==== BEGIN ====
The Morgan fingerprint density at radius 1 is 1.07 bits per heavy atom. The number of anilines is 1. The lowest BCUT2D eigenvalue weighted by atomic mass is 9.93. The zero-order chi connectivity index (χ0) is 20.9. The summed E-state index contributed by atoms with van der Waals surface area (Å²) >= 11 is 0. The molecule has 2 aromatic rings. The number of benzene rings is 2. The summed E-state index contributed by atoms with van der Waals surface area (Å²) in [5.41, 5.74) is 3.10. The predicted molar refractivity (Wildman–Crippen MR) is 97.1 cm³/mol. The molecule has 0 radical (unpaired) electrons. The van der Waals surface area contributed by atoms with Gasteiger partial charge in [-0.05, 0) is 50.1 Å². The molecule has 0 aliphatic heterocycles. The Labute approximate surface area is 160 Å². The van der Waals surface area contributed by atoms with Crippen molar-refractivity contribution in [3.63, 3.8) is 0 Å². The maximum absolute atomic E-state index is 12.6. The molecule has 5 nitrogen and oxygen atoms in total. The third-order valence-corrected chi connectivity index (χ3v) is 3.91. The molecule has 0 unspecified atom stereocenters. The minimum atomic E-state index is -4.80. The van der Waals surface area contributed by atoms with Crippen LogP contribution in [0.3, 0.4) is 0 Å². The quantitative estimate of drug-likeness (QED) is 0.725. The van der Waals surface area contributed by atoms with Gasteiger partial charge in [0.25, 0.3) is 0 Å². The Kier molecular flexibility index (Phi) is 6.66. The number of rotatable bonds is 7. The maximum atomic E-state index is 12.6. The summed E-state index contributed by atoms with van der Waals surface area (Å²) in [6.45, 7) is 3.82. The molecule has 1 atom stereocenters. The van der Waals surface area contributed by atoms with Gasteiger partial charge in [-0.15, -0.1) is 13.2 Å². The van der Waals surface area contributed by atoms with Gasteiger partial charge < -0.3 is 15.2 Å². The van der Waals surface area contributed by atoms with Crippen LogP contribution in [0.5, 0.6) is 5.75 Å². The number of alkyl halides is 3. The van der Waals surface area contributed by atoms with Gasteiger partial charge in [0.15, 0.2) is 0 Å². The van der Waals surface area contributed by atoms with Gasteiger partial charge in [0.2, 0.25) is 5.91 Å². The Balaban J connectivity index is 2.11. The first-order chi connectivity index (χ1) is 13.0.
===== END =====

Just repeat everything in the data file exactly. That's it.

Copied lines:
The Morgan fingerprint density at radius 1 is 1.07 bits per heavy atom. The number of anilines is 1. The lowest BCUT2D eigenvalue weighted by atomic mass is 9.93. The zero-order chi connectivity index (χ0) is 20.9. The summed E-state index contributed by atoms with van der Waals surface area (Å²) >= 11 is 0. The molecule has 2 aromatic rings. The number of benzene rings is 2. The summed E-state index contributed by atoms with van der Waals surface area (Å²) in [5.41, 5.74) is 3.10. The predicted molar refractivity (Wildman–Crippen MR) is 97.1 cm³/mol. The molecule has 0 radical (unpaired) electrons. The van der Waals surface area contributed by atoms with Gasteiger partial charge in [-0.05, 0) is 50.1 Å². The molecule has 0 aliphatic heterocycles. The Labute approximate surface area is 160 Å². The van der Waals surface area contributed by atoms with Crippen molar-refractivity contribution in [3.63, 3.8) is 0 Å². The maximum absolute atomic E-state index is 12.6. The molecule has 5 nitrogen and oxygen atoms in total. The third-order valence-corrected chi connectivity index (χ3v) is 3.91. The molecule has 0 unspecified atom stereocenters. The minimum atomic E-state index is -4.80. The van der Waals surface area contributed by atoms with Crippen LogP contribution in [0.3, 0.4) is 0 Å². The quantitative estimate of drug-likeness (QED) is 0.725. The van der Waals surface area contributed by atoms with Gasteiger partial charge in [0.25, 0.3) is 0 Å². The Kier molecular flexibility index (Phi) is 6.66. The number of rotatable bonds is 7. The maximum atomic E-state index is 12.6. The summed E-state index contributed by atoms with van der Waals surface area (Å²) in [6.45, 7) is 3.82. The molecule has 1 atom stereocenters. The van der Waals surface area contributed by atoms with Gasteiger partial charge in [-0.15, -0.1) is 13.2 Å². The van der Waals surface area contributed by atoms with Gasteiger partial charge < -0.3 is 15.2 Å². The van der Waals surface area contributed by atoms with Crippen LogP contribution in [0.5, 0.6) is 5.75 Å². The number of alkyl halides is 3. The van der Waals surface area contributed by atoms with Gasteiger partial charge in [0.15, 0.2) is 0 Å². The van der Waals surface area contributed by atoms with Gasteiger partial charge in [0.2, 0.25) is 5.91 Å². The Balaban J connectivity index is 2.11. The first-order chi connectivity index (χ1) is 13.0.